The CalGreen tiers are the so-called “voluntary” measures of the California Green Building Standards Code (CalGreen). The Tier requirements are only “voluntary” for the building department to adopt, or not adopt. If adopted, they are mandatory for your project.
The CalGreen Code is the statewide code requiring sustainable design for residential and non-residential buildings. In most cases, alterations and additions also require compliance. The code has essentially two parts, the Mandatory Measures and the Voluntary Measures (tiers).
The CalGreen Mandatory Measures contains requirements applicable to all residential and non-residential projects. The measures are the minimum sustainable goals for your project. If your project requires a Tier compliance, you also must comply with all of the mandatory measures.
The code encourages local jurisdictions to raise the sustainable goals by publishing two “voluntary” tiers of additional requirements. They are called Tier 1 and Tier 2. Tier 1 adds additional requirements beyond the mandatory measures. Tier 2 further increases the requirements.
The CalGreen Tiers are only mandatory where local ordinances have specifically adopted them. Local adoption varies widely throughout the state. The more progressive jurisdictions have adopted many of the Tier 1 requirements. Few of the local jurisdictions have yet to adopt Tier 2 requirements, though this is to be expected in the near future. It is important to check with your local building department to see if they have adopted any of the Tier 1 or 2 requirements.
Keep in mind that all CalGreen requirements must be noted or detailed on the permit documents, in addition to being noted on the checklist.
The Catch 22 of Your Building Department’s Checklist
Compliance with all of the applicable requirements of the CalGreen Code is required by California State law, unless specifically amended by local jurisdictions. Unfortunately this is not the case in many jurisdictions. What is happening is that building department’s throughout the state are creating their own CalGreen Checklist. They are arbitrarily deleting requirements to simplify their review. This is being done without amending their municipal code.
When trying to understand the requirements for the CalGreen Code and the Tier requirements you cannot simply review the CalGreen Code. You must check with your jurisdiction to find out if they have made any arbitrary changes to the code, or Tier, requirements.
In almost all cases we have reviewed, jurisdictions that have created their own modified checklist have not officially amended the changes in their municipal code. The rule of law regarding adopted codes is that they must be complied with unless specifically amended.Technically they are violating both California State law as well as the law of their own municipality!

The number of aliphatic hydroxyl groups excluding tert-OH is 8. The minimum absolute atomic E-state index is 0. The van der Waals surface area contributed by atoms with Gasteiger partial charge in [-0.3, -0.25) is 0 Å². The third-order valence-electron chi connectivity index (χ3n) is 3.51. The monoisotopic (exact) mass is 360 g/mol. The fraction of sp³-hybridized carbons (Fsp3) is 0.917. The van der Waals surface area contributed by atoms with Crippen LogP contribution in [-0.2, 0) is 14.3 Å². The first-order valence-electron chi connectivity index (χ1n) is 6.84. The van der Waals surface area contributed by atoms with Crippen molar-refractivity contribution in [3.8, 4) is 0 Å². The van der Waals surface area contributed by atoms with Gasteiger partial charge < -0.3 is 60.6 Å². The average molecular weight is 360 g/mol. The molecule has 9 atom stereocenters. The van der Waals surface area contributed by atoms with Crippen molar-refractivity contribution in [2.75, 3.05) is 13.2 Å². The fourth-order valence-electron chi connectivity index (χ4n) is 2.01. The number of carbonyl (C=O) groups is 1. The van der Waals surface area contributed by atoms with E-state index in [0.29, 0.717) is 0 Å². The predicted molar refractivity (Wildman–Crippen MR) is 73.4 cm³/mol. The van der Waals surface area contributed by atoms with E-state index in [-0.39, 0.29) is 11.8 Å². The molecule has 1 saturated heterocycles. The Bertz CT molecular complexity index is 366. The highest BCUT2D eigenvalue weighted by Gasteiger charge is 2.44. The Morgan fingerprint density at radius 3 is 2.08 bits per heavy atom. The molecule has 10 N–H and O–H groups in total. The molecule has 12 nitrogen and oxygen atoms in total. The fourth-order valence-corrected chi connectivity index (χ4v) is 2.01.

The above scenario creates a catch-22 in every jurisdiction that has published their own checklist. The problem is, if an item is not on your local checklist, do you still have to comply with it? Technically, under state law, you do. On the other hand, if your local jurisdiction doesn’t care to enforce certain items, then why comply?
We recommend just following your local checklist. Why spend more money on complying with items your jurisdiction is not going to enforce?
CalGreen Residential Tier 1 Requirements
We are going to refer to the Tier 1 checklist that is in the 2019 California Green Building Standards Code. However, no one actually uses this checklist. Why? Well because the code is published by a private company, the International Code Council (ICC). At the bottom of every page in the code it states, “Any unauthorized reproduction or distribution is a violation of the Federal Copyright Act and the licence agreement, and subject to civil and criminal penalties thereunder”.
So, you can’t copy or reproduce the California CalGreen Code’s checklist (and YES, this makes no sense whatsoever). However, since it is the official code checklist we will use it’s contents for this effort.
The key points of complying with either Tier 1 or Tier 2 are:
- You must comply with all of the Mandatory Measures.
- Each Tier section has prerequisites that must be complied with.
- Each Tier section provides a number of “elective” options for compliance. Depending on the section, you have to pick two or more electives from a list of four or more.
The CalGreen Checklist is broken down into five sections. These are:
1. Planning and Design
2. Energy Efficiency
3. Water Efficiency and Conservation